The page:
Checkpoint inhibition excels in all treatment lines

Neoadjuvant therapy: NEOSTAR

Patients with early and locally advanced (stage I-IIIA) non–small-cell lung cancer (NSCLC) usually undergo surgery, but long-term outcomes leave much to be desired. After surgery alone, the recurrence rate is substantial at more than 50 % [1]. Perioperative chemotherapy as a means to prevent disease recurrence only confers a 5 % improvement in 5-year survival compared to sole surgery [2, 3]. Based on these observations, anti-PD-1 therapy is being tested in the neoadjuvant setting with the goal of priming a specific anti-tumour response and eradicating micrometastases [4].
In the open-label, randomised, phase II NEOSTAR trial, 36 patients with stage I-IIIA NSCLC who were amenable to resection received either nivolumab monotherapy 3 mg/kg for 3 doses (Arm A) or nivolumab 3 mg/kg for 3 doses plus ipilimumab 1 mg/kg for 1 dose (Arm B) prior to surgery [5]. Major pathological response (MPR; i.e., ≤  10 % viable tumour cells) in both arms was defined as the primary endpoint. MPR is used as a surrogate for survival after neo­adjuvant therapy. It was assumed that induction nivolumab and/or nivolumab plus ipilimumab would produce an MPR rate of at least 40 %, which exceeds the rate achieved with induction platinum-based chemotherapy. The study was not powered for an MPR comparison across the treatment arms.


Biomarker findings confirm activity

Neoadjuvant therapy was completed by 89 % of patients, and 84 % underwent surgery. In the resected group, the MPR rate was 31 %. With nivolumab and nivolumab plus ipilimumab, 28 % and 33 % of patients, respectively, achieved MPR. Nineteen percent of the patients in the resected group showed no viable tumour cells in their specimens (14 % and 25 % with nivolumab alone and the combination, respectively). Objective radiographic responses occurred in 22 % (31 % and 12 %, respectively; Table). A positive association was observed between radiographic responses and MPR (p < 0.002). Overall, neoadjuvant treatment with nivolumab and nivolumab plus ipilimumab was well tolerated.
According to biomarker analyses, both regimens significantly increased the percentages of proliferative and activated effector tumour-infiltrating lymphocytes (TILs) compared to untreated lung tumours. Moreover, compared to uninvolved lungs, the treatment increased T-cell receptor diversity in the tumours (p = 0.021). The combination appeared to induce greater proliferation of different T cell subsets than nivolumab alone, although the differences were not significant for CD8-positive TILs and CD4-positive regulatory T cells. Nivolumab plus ipilimumab was also shown to increase T-cell receptor homology in tumours compared to the uninvolved adjacent lung tissue (p = 0.048).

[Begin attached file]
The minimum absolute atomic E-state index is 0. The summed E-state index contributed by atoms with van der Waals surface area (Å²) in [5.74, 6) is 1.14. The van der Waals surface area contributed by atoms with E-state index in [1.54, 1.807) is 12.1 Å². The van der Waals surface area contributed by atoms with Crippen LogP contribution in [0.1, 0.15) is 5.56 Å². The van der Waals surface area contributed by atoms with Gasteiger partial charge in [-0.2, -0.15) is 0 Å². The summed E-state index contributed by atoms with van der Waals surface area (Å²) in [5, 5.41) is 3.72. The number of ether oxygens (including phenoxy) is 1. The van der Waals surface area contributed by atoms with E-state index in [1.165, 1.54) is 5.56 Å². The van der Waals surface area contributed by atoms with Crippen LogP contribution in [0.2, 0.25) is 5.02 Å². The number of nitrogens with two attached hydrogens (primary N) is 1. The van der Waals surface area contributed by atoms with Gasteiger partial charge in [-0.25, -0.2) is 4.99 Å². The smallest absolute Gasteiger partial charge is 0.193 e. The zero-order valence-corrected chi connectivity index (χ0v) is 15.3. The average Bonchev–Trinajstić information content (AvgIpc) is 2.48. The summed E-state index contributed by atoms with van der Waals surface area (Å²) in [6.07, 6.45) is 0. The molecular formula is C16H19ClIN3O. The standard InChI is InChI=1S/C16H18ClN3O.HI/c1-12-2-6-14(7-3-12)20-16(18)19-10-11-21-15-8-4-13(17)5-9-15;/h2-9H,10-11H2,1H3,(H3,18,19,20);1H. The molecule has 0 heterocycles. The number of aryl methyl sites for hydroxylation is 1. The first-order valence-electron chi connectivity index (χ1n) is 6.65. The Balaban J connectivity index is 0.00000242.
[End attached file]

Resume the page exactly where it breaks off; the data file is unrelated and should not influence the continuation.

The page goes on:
In their conclusion, the authors noted that this study adds to the growing neoadjuvant monotherapy data set and expands the neoadjuvant experience with a combination strategy. Limitations result from the small sample size in each arm. Exploratory biomarker analyses are ongoing.

Radiographic responses to neoadjuvant treatment with nivolumab monotherapy and nivolumab plus ipilimumab


Post-hoc analyses of PACIFIC

The phase III PACIFIC trial has established durvalumab as a standard of care in patients with unresectable, stage III NSCLC who had not experienced progression after definitive chemoradiotherapy. They were randomised to receive either durvalumab 10 mg/kg every 2 weeks (Q2W) for up to 12 months (n = 476), or placebo (n = 237). Significant benefits have been observed with the active treatment for both progression-free survival (PFS; 16.8 vs. 5.6 months; HR, 0.52; p < 0.001) [6] and overall survival (OS; not reached vs. 28.7 months; HR, 0.68; p = 0.0025) [7]. PACIFIC has been designed to evaluate durvalumab in all-comers, with PD-L1 testing not being mandatory. The PD-L1 status was unknown for 37 % of patients. Based on this trial, durvalumab has been globally approved for an all-comers population, including in the US and Japan, with the exception of the European Union where approval is limited to patients whose tumour cells express PD-L1 ≥ 1 %.